4. Removing a user’s ability to purchase karma via Bitcoin (i.e., if a user could only purchase karma using hard currencies)
    5. Adding the ability for a user to redeem karma for hard currencies
    6. Limiting a user’s ability to only redeem karma for the currency used to purchase (e.g., if a user used Bitcoin to purchase karma, the user can only redeem karma for Bitcoin; if a user used Dollars to purchase karma, the user can only redeem karma for Dollars)
    7. Decreasing the daily maximum (i.e., $100.00) that a user can redeem
    8. Increasing or decreasing the minimum redemption (i.e., $25.00)
    9. Increasing or decreasing the cost per karma (i.e., $0.01)
    10. Instead of allowing users to purchase karma, charging users a monthly membership fee which included a predefined quantity of karma, but still allowed karma to be redeemed
    11. Instead of allowing users to purchase and redeem karma, letting users use Bitcoins and/or hard currencies directly to perform activities (e.g., a user “deposits” $10.00 into their valME account; every time a user upvotes another user, he gives $0.01 from his account to the other user)
  3. If FinCEN considers valME an MSB, which specific activities, separately or jointly, make valME an MSB?
  4. If FinCEN considers valME an MSB, does any model exist whereby valME can exchange karma for another value (e.g., currency, product/service) whereby valME will no longer be considered an MSB?
  5. If FinCEN considers valME an MSB, for what exceptions, if any, could valME apply under which valME would no longer be considered an MSB?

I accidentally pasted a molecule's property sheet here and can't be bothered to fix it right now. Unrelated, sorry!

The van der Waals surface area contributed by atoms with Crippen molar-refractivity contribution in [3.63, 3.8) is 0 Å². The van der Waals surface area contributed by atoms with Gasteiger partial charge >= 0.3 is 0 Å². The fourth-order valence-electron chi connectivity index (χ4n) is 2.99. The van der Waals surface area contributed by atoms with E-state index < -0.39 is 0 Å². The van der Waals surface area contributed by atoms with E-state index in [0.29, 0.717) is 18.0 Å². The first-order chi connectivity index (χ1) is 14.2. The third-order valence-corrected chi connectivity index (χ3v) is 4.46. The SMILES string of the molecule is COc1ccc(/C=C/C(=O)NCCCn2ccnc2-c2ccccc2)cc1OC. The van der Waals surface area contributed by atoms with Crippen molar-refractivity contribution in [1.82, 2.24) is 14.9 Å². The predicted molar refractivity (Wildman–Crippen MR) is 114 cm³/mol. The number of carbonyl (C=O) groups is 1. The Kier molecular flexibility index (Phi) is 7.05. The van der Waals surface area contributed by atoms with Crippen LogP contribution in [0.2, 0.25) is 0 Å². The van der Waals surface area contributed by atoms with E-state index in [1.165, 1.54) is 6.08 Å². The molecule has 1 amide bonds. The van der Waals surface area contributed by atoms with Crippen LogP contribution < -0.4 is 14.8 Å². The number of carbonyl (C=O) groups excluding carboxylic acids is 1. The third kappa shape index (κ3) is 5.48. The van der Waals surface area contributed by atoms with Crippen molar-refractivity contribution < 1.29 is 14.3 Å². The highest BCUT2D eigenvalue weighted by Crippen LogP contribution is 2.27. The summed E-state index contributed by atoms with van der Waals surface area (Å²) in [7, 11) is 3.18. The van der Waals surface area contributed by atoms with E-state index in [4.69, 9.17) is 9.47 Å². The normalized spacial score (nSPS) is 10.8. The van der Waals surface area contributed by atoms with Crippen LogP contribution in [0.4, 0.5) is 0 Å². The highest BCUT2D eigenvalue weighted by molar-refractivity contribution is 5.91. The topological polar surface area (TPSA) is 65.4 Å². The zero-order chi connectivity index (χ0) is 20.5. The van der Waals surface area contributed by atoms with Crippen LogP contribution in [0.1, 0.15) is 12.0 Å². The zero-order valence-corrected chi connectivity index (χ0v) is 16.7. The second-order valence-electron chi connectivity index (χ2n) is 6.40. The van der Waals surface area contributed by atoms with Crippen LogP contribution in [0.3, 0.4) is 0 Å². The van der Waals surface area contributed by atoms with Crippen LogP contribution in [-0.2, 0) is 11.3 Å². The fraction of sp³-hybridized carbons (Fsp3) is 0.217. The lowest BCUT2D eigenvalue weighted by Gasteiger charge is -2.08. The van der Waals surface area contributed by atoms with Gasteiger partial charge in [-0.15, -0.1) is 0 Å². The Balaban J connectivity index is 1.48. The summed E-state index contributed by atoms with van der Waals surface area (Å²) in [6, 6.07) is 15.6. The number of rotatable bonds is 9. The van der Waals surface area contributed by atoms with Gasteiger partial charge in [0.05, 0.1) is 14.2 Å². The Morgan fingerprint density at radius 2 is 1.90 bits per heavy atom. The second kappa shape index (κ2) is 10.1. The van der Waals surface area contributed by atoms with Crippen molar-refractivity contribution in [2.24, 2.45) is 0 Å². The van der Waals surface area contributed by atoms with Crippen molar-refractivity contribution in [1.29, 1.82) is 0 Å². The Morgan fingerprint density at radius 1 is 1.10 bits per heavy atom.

6. Are airlines, who sell and award points/miles, which can later be redeemed for travel, other products and services, or even cash (e.g., https://www.points.com, http://www.pointspay.com/) or as donations, considered MSBs?
  7. Are airline points/miles considered a virtual currency?
  8. If FinCEN considers valME an MSB but does not consider airlines as MSBs or does not consider airline points/miles as a virtual currency, if valME used airline points/miles instead of karma, would valME no longer be considered an MSB?

To the best of my knowledge and belief, the above questions are not applicable to any ongoing state or federal investigation, litigation, grand jury proceeding, or proceeding before any other governmental body involving either the requestor, any other party to the subject transaction, or any other party with whom the requestor has an agency relationship. There isn't any information in this request that is exempt from disclosure under the Freedom of Information Act, 5 U.S.C. 552.

The current FinCEN regulations, opinions, and rulings are unclear with regard to the above questions. valME must be setup and operate properly under the law, including the proper registration, reporting, transaction monitoring, and record-keeping required. valME needs these clarifications and this guidance in order to properly setup its system functionality, operating model, policies, procedures, and protect its financial interests. Your attention to these questions is appreciated.

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Bitcoin is a peer-to-peer payment system and digital currency introduced as open source software in 2009 by pseudonymous developer Satoshi Nakamoto. It is a cryptocurrency, so-called because it uses cryptography to control the creation and transfer of money. Conventionally, the capitalized word "Bitcoin" refers to the technology and network, whereas lowercase "bitcoins" refers to the currency itself.

Bitcoins are created by a process called mining, in which participants verify and record payments in exchange for transaction fees and newly minted bitcoins. Users send and receive bitcoins using wallet software on a personal computer, mobile device, or a web application. Bitcoins can be obtained by mining or in exchange for products, services, or other currencies.